A guest post from OUSD Director Jumoke Hinton-Hodge.
We don’t often hear about the unsung sheroes and heroes of our boards of education, the student board members!
They represent the authentic voices of everyday students. They sit side-by-side with elected board members, attend meetings twice a month, special meetings and facilitate youth convenings upwards of two to three times a month—and by law they have an advisory vote.
They are at the heart of the business of our school district in Oakland. And recently they talked from the heart about why they stopped attending our board meetings and what needs to change. And adults hissed them. You can view the video here.
Every group of student directors has made thoughtful votes, weighing everything from budgets and curriculum adoption to supporting policies that move the district forward. And they have been doing the real work on behalf of students, quietly—while others loudly disrupt but don’t move anything forward.
Over the last several months, these students have been the ones silenced. They broke that silence with a powerful statement.
Students Working and Getting Results for Students
Last spring, OUSD student directors waged a campaign to save vital restorative justice services and foster care case managers as elected board members were prepared to cut in order to make the 11% raise for well deserving teachers. It was a hard call, but students in the end weren’t having it. I got into a lot of trouble trying to make it to that Board meeting—the students were worth it.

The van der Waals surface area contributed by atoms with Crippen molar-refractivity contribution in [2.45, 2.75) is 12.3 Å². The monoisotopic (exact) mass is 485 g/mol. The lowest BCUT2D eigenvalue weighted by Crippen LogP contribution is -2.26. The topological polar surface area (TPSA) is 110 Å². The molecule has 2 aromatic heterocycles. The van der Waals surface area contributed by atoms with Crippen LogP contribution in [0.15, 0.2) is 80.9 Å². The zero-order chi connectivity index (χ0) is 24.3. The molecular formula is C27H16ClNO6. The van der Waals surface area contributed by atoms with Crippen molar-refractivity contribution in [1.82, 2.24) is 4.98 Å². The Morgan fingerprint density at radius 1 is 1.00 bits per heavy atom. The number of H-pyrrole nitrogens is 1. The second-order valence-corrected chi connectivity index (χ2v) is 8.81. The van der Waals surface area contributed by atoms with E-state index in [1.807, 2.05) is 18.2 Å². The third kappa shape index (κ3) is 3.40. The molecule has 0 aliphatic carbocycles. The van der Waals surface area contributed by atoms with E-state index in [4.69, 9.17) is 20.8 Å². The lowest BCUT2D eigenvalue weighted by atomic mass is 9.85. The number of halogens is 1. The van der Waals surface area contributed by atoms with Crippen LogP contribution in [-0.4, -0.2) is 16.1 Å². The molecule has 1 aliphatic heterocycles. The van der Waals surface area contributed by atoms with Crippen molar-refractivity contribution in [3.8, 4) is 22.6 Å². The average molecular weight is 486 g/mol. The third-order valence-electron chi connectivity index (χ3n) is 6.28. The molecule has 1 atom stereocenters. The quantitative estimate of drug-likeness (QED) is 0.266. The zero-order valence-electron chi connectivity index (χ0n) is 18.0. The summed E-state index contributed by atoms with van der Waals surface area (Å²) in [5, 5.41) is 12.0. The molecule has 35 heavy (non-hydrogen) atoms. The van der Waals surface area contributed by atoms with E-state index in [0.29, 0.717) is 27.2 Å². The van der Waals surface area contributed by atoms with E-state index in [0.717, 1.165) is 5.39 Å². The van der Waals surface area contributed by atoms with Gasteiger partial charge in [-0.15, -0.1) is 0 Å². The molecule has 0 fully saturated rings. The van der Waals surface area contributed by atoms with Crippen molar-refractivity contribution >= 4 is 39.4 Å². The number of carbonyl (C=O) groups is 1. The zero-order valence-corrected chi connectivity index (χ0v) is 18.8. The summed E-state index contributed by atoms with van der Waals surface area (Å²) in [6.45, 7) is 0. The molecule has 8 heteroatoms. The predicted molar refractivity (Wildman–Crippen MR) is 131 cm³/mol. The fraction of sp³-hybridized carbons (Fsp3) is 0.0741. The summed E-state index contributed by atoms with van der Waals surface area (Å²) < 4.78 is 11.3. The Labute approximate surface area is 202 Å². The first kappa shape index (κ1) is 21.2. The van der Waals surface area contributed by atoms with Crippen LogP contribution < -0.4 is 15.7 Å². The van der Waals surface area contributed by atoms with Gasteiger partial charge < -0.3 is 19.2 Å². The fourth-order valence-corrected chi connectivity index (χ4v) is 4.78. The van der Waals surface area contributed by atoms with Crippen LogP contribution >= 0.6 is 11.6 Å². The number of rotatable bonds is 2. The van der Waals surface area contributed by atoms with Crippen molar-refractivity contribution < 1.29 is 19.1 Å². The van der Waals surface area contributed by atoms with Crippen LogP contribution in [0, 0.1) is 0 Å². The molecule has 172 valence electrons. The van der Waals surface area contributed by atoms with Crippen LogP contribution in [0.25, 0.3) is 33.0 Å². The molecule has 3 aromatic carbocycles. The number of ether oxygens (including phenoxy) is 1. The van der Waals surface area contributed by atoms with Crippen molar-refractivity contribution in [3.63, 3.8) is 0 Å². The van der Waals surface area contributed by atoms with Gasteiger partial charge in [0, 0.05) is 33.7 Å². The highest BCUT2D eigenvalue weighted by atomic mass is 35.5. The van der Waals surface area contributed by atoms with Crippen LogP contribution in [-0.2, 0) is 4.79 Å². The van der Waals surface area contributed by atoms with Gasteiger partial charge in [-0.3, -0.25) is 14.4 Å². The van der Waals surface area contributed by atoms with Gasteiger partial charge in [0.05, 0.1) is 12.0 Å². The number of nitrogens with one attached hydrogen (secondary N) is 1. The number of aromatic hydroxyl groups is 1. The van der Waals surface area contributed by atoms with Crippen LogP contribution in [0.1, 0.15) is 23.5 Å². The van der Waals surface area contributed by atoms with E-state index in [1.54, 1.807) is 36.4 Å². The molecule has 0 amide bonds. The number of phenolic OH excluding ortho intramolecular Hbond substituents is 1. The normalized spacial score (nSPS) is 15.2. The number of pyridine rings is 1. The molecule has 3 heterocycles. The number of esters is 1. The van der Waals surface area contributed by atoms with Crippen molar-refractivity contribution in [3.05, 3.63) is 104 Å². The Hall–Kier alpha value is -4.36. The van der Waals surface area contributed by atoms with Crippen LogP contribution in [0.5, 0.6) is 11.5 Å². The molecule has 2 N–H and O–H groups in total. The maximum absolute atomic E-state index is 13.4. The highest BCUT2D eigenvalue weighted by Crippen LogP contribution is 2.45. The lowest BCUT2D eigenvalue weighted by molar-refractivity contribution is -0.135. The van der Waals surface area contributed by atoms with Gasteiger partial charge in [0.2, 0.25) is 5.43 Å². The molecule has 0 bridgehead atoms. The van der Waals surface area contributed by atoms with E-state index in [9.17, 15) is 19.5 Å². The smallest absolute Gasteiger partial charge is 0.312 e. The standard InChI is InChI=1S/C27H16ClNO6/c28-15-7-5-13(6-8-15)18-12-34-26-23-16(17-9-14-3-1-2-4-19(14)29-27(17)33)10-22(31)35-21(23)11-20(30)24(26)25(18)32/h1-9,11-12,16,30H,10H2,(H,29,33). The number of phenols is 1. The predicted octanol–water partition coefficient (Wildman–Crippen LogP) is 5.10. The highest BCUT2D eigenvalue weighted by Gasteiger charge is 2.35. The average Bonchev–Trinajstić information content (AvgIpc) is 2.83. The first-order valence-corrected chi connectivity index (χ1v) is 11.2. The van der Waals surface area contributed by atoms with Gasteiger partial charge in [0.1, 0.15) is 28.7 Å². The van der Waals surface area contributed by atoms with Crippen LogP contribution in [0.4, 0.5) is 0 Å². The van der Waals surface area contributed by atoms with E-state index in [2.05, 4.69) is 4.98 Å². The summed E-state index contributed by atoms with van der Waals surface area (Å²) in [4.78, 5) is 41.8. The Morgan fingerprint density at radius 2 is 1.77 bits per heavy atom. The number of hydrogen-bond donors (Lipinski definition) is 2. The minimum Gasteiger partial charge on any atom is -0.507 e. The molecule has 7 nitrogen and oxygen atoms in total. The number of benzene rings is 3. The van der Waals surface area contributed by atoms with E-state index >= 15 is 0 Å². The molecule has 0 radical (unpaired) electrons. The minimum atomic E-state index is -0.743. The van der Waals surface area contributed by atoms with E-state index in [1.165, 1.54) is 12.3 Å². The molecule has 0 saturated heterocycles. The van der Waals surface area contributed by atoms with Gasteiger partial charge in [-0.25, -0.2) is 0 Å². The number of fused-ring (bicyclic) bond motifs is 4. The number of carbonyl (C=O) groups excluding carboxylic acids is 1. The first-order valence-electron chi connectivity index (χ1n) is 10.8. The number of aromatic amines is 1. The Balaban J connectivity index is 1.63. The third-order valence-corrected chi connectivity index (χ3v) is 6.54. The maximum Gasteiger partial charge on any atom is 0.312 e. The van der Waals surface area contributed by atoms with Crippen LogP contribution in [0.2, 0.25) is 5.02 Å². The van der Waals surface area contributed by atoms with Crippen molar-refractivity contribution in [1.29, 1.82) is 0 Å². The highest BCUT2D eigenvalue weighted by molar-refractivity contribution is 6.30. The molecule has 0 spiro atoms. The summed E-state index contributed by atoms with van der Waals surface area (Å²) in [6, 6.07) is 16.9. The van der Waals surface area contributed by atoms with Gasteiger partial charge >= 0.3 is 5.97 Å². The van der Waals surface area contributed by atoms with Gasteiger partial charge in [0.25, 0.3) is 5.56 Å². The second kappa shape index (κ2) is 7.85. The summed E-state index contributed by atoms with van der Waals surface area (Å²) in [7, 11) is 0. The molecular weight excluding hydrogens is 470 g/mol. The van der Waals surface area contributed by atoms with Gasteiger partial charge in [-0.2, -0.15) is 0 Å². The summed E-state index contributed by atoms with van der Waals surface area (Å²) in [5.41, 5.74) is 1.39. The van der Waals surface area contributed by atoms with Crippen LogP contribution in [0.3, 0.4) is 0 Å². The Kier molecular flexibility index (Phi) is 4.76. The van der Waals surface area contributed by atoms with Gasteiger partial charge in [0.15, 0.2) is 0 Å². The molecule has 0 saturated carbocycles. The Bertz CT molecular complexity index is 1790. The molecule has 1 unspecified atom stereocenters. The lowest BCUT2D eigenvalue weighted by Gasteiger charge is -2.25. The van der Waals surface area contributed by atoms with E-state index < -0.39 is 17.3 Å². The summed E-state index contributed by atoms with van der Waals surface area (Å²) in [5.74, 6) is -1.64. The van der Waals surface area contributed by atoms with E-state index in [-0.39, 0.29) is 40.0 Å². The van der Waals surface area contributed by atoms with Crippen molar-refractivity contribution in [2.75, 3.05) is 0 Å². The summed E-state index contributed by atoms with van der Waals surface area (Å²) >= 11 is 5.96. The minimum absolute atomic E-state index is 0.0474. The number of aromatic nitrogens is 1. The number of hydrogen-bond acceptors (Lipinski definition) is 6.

Students directors with All City Council continued making their demands during and after the strike—they couldn’t attend school, so they spent their time during the teacher’s strike walking the halls of City Hall. Student directors sought meetings with Oakland’s mayor, the City Council and Alameda County supervisors to demand resources be allocated to restore these vital programs and initiatives within the district. They articulated without hesitation and with great eloquence the need to restore foster care and restorative justice programs.
Amidst all the fighting and gridlock they kept fighting for students.
So, these sheroes and heroes of the Student Board are nothing short of relentless and effective. Throughout the year these directors participate in board meeting to report out on the valuable empowerment activities of students from across the district. The investments made to support meaningful student engagement have proven to be invaluable investments—with the greatest return in brilliance and leadership of the student directors.
The Kaiser-Sankofa Merger, How the Empire Struck Back, and Student Directors Left
During the September 11th meeting, the Board of Education made some bold moves to improve quality and realign resources of the district by merging two schools in North Oakland, a Hills school and flatland school of Oakland. The idea of merging and redistricting wealth of predominately white school is not so common to say the least. We are usually having to reassign or close the predominately black schools in the flatlands.